A bad fit is costly, especially for small or mid sized businesses. Here are the top mistakes made when hiring.
1. Hiring Because You Like Him
David interviewed very well. He seemed to have the right skills; he was outgoing, approachable, and showed a definite drive to succeed. Yet, three months later he was failing. Where did you go wrong?
A common trap companies fall into is hiring the candidate who interviewed the best, instead of the person with the most relevant experience. It’s human nature to make a snap judgement about someone based on their personality and ability to speak well and be personable at a first meeting, but many of the top candidates are actually the people who interview worst; and likewise, many bad hires interviewed extremely well.
Why is that?
Think about it this way: Let’s say you have a marketing position you need to fill. A candidate with 10 years of experience is up against someone with 3 years. The person with 10 years of experience hasn’t had a job interview in 5 years and is out of practice, but the candidate with less experience has been interviewing for the last 3 months, and has had time to study up on the latest interviewing trends and techniques. She learned what interviewers want to hear and how to behave.
Who do you think will interview better? Yep, probably the less experienced candidate who has more experience with interviewing. Employers fall for this time and again.
The best way to prevent this is to accept that you might be favoring the friendlier, more engaging candidate, but not necessarily the one who is best for the role. Don’t go on automatic pilot and give high marks based on how good you feel with the candidate on a personal level.
2. Not Using Employee Referrals
Have good employees now? Then tap into their network! Employees can bring you qualified candidates who are already sold on working at your company. Another reason for tapping into your employees’ network is that referred employees are 15% less likely to quit, stay longer, and are quicker to integrate into a team, significantly reducing the costs associated with employee turnover.
3. Waiting Too Long to Begin the Hiring Process
Many business owners or corporate department directors wait until the last minute to start the hiring process. According to Glassdoor, “the average overall job interview process takes 22.9 days in the U.S., and job interview processes are getting longer. Average interview processes have grown by 3.3 to 3.7 days since 2009. This trend remains even after controlling for differences in job titles, companies, industries and many other factors.”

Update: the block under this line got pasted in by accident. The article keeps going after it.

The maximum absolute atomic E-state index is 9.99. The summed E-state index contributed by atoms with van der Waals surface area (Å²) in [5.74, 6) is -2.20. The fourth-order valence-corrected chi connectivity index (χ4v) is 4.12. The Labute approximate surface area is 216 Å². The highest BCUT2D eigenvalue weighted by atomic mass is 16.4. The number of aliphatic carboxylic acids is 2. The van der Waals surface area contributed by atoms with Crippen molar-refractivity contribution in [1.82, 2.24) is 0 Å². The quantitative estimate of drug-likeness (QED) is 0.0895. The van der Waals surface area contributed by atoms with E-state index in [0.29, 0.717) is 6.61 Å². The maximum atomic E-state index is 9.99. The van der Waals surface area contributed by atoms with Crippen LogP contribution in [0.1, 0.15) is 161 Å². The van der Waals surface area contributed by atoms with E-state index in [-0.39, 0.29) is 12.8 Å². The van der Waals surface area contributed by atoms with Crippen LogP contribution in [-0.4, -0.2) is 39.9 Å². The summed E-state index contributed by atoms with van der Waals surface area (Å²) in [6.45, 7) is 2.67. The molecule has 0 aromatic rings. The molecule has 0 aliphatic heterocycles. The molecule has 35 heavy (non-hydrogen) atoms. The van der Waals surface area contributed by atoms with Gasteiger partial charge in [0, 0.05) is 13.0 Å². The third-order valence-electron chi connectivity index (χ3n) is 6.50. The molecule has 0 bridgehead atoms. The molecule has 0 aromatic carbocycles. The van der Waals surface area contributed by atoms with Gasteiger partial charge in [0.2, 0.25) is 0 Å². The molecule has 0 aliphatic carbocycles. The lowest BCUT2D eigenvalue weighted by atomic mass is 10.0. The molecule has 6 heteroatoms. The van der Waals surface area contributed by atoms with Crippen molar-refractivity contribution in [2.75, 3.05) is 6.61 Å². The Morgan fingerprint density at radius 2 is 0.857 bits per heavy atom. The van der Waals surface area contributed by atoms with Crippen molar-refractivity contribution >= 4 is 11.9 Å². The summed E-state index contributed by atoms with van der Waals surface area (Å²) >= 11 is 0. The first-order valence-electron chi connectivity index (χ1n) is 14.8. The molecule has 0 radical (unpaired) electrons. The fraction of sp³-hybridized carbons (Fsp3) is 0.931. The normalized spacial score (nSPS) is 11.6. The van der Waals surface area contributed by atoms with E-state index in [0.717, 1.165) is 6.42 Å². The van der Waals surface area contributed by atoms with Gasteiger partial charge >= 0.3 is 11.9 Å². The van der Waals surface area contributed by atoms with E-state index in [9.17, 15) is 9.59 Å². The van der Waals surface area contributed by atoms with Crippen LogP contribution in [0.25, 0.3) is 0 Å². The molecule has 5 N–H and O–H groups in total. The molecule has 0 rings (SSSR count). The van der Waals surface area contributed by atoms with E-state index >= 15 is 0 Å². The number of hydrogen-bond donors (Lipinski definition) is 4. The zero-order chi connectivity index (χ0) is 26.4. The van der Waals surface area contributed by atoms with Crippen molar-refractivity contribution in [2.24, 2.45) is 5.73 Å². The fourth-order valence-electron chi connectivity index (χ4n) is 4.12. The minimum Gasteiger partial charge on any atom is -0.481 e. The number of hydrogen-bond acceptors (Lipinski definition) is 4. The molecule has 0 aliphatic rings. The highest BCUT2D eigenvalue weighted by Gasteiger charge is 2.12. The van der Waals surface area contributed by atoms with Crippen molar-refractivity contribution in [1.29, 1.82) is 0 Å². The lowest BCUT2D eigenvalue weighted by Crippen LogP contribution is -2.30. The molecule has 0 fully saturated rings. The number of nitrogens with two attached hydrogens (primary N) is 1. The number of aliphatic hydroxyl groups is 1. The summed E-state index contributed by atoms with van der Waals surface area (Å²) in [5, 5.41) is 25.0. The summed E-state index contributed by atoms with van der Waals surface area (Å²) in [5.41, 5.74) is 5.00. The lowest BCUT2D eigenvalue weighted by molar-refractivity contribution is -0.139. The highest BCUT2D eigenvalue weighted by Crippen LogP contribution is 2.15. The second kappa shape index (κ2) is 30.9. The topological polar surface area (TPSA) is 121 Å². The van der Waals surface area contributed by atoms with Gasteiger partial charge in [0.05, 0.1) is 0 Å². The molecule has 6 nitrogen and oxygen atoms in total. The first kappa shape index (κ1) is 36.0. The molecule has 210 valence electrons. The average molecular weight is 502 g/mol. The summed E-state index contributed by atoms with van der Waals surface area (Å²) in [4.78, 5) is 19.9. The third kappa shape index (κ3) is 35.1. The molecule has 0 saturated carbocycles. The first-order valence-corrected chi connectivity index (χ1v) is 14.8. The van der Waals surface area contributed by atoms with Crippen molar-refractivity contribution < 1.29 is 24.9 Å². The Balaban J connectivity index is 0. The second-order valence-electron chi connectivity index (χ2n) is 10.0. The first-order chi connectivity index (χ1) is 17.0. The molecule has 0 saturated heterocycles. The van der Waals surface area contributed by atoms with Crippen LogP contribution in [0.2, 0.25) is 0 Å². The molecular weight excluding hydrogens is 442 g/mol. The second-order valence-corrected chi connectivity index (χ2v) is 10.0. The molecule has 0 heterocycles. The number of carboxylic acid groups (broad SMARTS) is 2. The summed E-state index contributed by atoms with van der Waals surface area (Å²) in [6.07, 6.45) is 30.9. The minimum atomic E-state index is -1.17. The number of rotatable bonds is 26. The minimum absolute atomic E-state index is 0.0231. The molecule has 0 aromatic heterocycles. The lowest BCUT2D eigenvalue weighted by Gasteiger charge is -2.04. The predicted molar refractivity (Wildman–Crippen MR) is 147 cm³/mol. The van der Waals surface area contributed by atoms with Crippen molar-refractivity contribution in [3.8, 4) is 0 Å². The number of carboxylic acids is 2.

If you waited too long or a sudden hiring need comes up, consider using a staffing firm. Niche firms (like WunderLand) have huge networks of pre-qualified talent with the specific skills and experience you need. Consider the real costs of leaving a position open. A staffing agency can help you identify a contractor who can start immediately. This person can be productive and add value from day one, and you might discover that you want to hire them as your full-time employee!
4. Failing to Train
You shouldn’t ignore this critical step. You can hire the most amazing person, but without proper training and support, they are destined to fail. Companies often hire someone new, introduce them around, take them out to lunch, and then leave them to figure out what their job is and how to do it. Employees can be a company’s biggest expense and SHOULD be their biggest asset, but without a training program in place, you’re not investing where you should. Take a close look at your new employee training and continuing education programs to get the most out of your hires.